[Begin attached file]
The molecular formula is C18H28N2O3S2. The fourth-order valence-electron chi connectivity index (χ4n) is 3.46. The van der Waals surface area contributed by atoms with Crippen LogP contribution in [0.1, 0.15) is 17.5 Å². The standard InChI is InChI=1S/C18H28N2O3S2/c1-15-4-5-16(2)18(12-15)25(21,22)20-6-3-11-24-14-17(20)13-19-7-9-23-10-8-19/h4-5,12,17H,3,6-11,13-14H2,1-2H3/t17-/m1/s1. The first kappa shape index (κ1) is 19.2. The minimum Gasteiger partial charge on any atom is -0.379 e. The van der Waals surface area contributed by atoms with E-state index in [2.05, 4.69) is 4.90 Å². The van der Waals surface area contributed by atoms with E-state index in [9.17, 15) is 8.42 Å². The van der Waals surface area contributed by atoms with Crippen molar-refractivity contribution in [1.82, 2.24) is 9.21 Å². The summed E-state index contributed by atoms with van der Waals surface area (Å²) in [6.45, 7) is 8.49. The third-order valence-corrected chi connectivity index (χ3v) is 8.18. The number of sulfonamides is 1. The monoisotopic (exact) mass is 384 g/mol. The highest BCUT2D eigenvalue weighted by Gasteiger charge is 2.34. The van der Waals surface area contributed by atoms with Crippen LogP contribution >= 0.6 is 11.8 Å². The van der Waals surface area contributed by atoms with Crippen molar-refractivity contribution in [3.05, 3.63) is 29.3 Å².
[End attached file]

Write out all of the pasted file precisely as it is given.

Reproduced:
The molecular formula is C18H28N2O3S2. The fourth-order valence-electron chi connectivity index (χ4n) is 3.46. The van der Waals surface area contributed by atoms with Crippen LogP contribution in [0.1, 0.15) is 17.5 Å². The standard InChI is InChI=1S/C18H28N2O3S2/c1-15-4-5-16(2)18(12-15)25(21,22)20-6-3-11-24-14-17(20)13-19-7-9-23-10-8-19/h4-5,12,17H,3,6-11,13-14H2,1-2H3/t17-/m1/s1. The first kappa shape index (κ1) is 19.2. The minimum Gasteiger partial charge on any atom is -0.379 e. The van der Waals surface area contributed by atoms with E-state index in [2.05, 4.69) is 4.90 Å². The van der Waals surface area contributed by atoms with E-state index in [9.17, 15) is 8.42 Å². The van der Waals surface area contributed by atoms with Crippen molar-refractivity contribution in [1.82, 2.24) is 9.21 Å². The summed E-state index contributed by atoms with van der Waals surface area (Å²) in [6.45, 7) is 8.49. The third-order valence-corrected chi connectivity index (χ3v) is 8.18. The number of sulfonamides is 1. The monoisotopic (exact) mass is 384 g/mol. The highest BCUT2D eigenvalue weighted by Gasteiger charge is 2.34. The van der Waals surface area contributed by atoms with Crippen LogP contribution >= 0.6 is 11.8 Å². The van der Waals surface area contributed by atoms with Crippen molar-refractivity contribution in [3.05, 3.63) is 29.3 Å².